Although post-natal LPS administration is not recognized as a model of ASD, data collected further suggest that FAAH inhibition may represent a potential approach for the treatment of disorders involving impaired sociability. Alterations of the EC system have been reported in rats after postnatal LPS exposure [85]. Early-life inflammation induced by a single LPS injection at postnatal day (PND) 14 decreased adolescent social play and non-play behavior both in male and in female rats. LPS-induced social deficits were associated with reduced CB1 receptor binding, elevated AEA levels and, surprisingly, increased FAAH activity in the amygdala. Oral administration of the FAAH inhibitor PF-04457845 at the dose of 1 mg/kg prior to the social interaction test normalized LPS-induced alterations in social behavior. A similar improvement was observed after direct PF-04457845 injection into the basolateral amygdala, suggesting that altered AEA signaling in this brain region plays a central role in mediating LPS-induced social impairments at least in females.

3. Possible Mechanisms

Many morphological and neurochemical abnormalities have been reported in ASD patients as well as in animal models, reflecting the heterogeneous and complex nature of this group of disorders. Such diversity poses a great challenge and hampers the identification of possible common pathophysiological mechanisms in ASD.
The EC system is involved in the modulation of many of the cellular functions and molecular pathways altered in ASD, such as imbalanced GABAergic and glutamatergic transmission, oxidative stress, altered energy metabolism, immune dysregulation [86,87,88,89,90], hence EC modulation of ASD-like behaviors might arise from its ability to interact with such functions/pathways. However, very little information has been thus far available regarding the possible mechanisms through which the EC system could affect ASD-like behaviors.
For instance, the reported prosocial effects of AEA in animal models of ASD might arise from an interaction with oxytocin, a neuropeptide that promotes parental and social bonding. Indeed, recent evidence has highlighted that oxytocin stimulates AEA release in the nucleus accumbens, a key region for the reinforcing properties of both natural rewards and drugs of abuse, and, importantly, AEA-mediated signaling is required for the prosocial effects of this neuropeptide [91]. This suggests that oxytocin-driven AEA signaling may be defective in ASD; hence, a correction of such deficits supposedly offers a novel strategy to treat the social impairments associated with ASD.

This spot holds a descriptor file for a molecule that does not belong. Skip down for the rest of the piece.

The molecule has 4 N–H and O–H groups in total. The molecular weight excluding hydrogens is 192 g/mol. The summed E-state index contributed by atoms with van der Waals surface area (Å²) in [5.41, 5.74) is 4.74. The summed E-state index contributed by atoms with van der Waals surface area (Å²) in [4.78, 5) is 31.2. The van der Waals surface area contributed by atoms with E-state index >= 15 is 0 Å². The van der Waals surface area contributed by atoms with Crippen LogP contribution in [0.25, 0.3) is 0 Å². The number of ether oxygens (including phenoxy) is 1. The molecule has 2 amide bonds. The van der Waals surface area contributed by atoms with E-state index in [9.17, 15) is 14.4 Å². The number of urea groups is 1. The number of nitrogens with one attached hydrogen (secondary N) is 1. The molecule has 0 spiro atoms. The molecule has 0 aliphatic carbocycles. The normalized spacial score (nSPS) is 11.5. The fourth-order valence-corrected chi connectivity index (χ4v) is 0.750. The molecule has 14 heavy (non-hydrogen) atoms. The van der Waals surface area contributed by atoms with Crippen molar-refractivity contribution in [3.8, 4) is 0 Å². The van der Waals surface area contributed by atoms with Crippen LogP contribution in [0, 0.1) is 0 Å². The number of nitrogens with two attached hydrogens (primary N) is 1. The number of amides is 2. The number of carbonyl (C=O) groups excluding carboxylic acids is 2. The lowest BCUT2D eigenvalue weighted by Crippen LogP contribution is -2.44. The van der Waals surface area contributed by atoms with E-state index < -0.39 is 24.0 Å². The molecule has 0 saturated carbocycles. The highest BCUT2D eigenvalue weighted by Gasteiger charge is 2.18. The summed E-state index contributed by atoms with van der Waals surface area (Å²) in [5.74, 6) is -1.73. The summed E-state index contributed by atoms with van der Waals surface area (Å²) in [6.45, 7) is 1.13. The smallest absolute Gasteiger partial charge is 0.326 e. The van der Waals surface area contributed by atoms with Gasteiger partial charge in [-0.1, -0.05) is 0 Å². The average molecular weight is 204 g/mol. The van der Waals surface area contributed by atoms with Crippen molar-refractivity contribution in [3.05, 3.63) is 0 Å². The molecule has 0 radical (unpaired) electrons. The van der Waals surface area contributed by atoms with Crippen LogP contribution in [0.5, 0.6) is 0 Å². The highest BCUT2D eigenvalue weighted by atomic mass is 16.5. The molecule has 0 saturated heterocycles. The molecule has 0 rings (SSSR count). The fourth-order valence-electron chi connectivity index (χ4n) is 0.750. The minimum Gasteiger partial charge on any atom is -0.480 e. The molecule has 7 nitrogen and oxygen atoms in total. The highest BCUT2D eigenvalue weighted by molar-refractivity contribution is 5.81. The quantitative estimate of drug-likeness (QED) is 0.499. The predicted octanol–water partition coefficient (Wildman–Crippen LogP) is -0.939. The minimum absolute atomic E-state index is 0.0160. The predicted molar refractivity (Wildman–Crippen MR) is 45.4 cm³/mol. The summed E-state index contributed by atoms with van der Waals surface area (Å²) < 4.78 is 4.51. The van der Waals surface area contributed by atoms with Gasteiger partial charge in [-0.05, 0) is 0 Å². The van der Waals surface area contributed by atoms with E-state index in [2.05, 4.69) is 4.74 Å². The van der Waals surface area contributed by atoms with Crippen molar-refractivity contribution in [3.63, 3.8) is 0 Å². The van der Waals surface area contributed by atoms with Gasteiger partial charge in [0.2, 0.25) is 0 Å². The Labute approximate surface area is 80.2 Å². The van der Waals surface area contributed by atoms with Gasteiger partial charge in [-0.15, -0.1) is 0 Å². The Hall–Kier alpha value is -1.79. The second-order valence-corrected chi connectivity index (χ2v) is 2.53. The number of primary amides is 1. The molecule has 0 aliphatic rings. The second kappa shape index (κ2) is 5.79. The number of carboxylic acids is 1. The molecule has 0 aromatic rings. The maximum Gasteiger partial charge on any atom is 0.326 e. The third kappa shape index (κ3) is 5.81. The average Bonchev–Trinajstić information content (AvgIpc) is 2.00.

Additionally, it has been shown that the amelioration of cognitive deficits after chronic rimonabant administration in Fmr1 knockout mice was associated with the normalization of the hippocampal mTOR signaling pathway [42], suggesting that the procognitive effects elicited by CB1 receptor blockade may be partly dependent upon restoration of this signaling pathway in the hippocampus. This is consistent with the observation that mTOR signaling is crucially involved in memory consolidation [92], and its genetic modulation prevents some of the pathological features in Fmr1 knockout mice [93]. Importantly, dysregulation of mTOR signaling appears to be a feature common to a subset of ASD [94], suggesting that interaction of the EC system with this molecular pathway might also be involved in ASD conditions other that FXS.
There is also evidence that ECs might modulate ASD symptoms via interaction with immune system cells. Indeed, changes in AEA metabolism and CB2 receptors were observed in peripheral blood mononuclear cells [95] and blood monocyte-derived macrophage cells [96] from autistic patients, suggesting that the EC system could play a role in the immunological dysfunctions associated with ASD.
Of note, converging evidence indicates that ASD is characterized by an excitation/inhibition (E/I) imbalance in selective neuronal circuits that appears to be mainly related to defects of GABAergic signaling in different brain structures [97,98]. As retrograde EC signaling at CB1 receptors is a key regulator of synaptic plasticity both at inhibitory and excitatory synapses in the adult brain [99], dysfunctions of the EC system could sustain ASD phenotypes as a consequence of unbalanced excitatory and inhibitory neurotransmission. On the other hand, considering the regulatory role of the CB1 receptor in the maturation of excitatory and inhibitory neurons [100,101], it is also conceivable that abnormal CB1 receptor signaling at early stages of brain development could have profound consequences on adult brain function, including disruption of the optimal E/I balance and the susceptibility to ASD. Understanding the time course of the alterations of the EC system in animal models of ASD could help to dissect the contribution of this system in the pathogenesis of these neurodevelopmental conditions.

4. Conclusions

Although the preclinical findings seem to suggest that pharmacological interventions aimed at modulating the EC system could be beneficial for relieving symptoms associated with ASD (Table 2), their preliminary nature does not allow any definite conclusion to be drawn concerning potential therapeutic exploitations.